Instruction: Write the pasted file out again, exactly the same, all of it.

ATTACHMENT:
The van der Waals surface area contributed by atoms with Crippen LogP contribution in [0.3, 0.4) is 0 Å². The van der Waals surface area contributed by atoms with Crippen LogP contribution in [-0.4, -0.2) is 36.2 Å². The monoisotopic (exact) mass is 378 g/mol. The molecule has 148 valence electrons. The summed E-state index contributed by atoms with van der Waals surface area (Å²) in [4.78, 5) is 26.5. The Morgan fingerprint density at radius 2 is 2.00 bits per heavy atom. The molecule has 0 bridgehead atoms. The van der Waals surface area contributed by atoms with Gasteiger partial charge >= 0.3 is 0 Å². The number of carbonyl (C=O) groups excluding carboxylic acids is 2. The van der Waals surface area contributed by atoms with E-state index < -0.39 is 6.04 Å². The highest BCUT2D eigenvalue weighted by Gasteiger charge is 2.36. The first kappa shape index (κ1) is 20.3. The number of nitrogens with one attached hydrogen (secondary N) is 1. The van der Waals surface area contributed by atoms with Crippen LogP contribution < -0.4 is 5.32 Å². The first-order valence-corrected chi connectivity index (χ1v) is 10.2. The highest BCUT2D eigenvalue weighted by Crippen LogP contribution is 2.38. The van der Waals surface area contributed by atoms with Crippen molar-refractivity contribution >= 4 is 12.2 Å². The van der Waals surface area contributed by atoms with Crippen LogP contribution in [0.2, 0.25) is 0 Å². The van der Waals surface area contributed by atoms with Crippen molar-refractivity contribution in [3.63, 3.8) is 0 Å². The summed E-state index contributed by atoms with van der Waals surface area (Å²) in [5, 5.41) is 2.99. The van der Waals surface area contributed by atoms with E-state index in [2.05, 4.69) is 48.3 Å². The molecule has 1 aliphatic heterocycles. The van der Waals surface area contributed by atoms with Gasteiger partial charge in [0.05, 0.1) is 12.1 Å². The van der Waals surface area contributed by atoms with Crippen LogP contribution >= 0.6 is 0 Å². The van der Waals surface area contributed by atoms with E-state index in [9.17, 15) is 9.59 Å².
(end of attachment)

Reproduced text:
The van der Waals surface area contributed by atoms with Crippen LogP contribution in [0.3, 0.4) is 0 Å². The van der Waals surface area contributed by atoms with Crippen LogP contribution in [-0.4, -0.2) is 36.2 Å². The monoisotopic (exact) mass is 378 g/mol. The molecule has 148 valence electrons. The summed E-state index contributed by atoms with van der Waals surface area (Å²) in [4.78, 5) is 26.5. The Morgan fingerprint density at radius 2 is 2.00 bits per heavy atom. The molecule has 0 bridgehead atoms. The van der Waals surface area contributed by atoms with Gasteiger partial charge >= 0.3 is 0 Å². The number of carbonyl (C=O) groups excluding carboxylic acids is 2. The van der Waals surface area contributed by atoms with E-state index < -0.39 is 6.04 Å². The highest BCUT2D eigenvalue weighted by Gasteiger charge is 2.36. The first kappa shape index (κ1) is 20.3. The number of nitrogens with one attached hydrogen (secondary N) is 1. The van der Waals surface area contributed by atoms with Crippen LogP contribution < -0.4 is 5.32 Å². The first-order valence-corrected chi connectivity index (χ1v) is 10.2. The highest BCUT2D eigenvalue weighted by Crippen LogP contribution is 2.38. The van der Waals surface area contributed by atoms with Crippen molar-refractivity contribution >= 4 is 12.2 Å². The van der Waals surface area contributed by atoms with Crippen LogP contribution in [0.2, 0.25) is 0 Å². The van der Waals surface area contributed by atoms with Crippen molar-refractivity contribution in [3.63, 3.8) is 0 Å². The summed E-state index contributed by atoms with van der Waals surface area (Å²) in [5, 5.41) is 2.99. The van der Waals surface area contributed by atoms with E-state index in [2.05, 4.69) is 48.3 Å². The molecule has 1 aliphatic heterocycles. The van der Waals surface area contributed by atoms with Gasteiger partial charge in [0.05, 0.1) is 12.1 Å². The van der Waals surface area contributed by atoms with Crippen LogP contribution >= 0.6 is 0 Å². The van der Waals surface area contributed by atoms with E-state index in [9.17, 15) is 9.59 Å².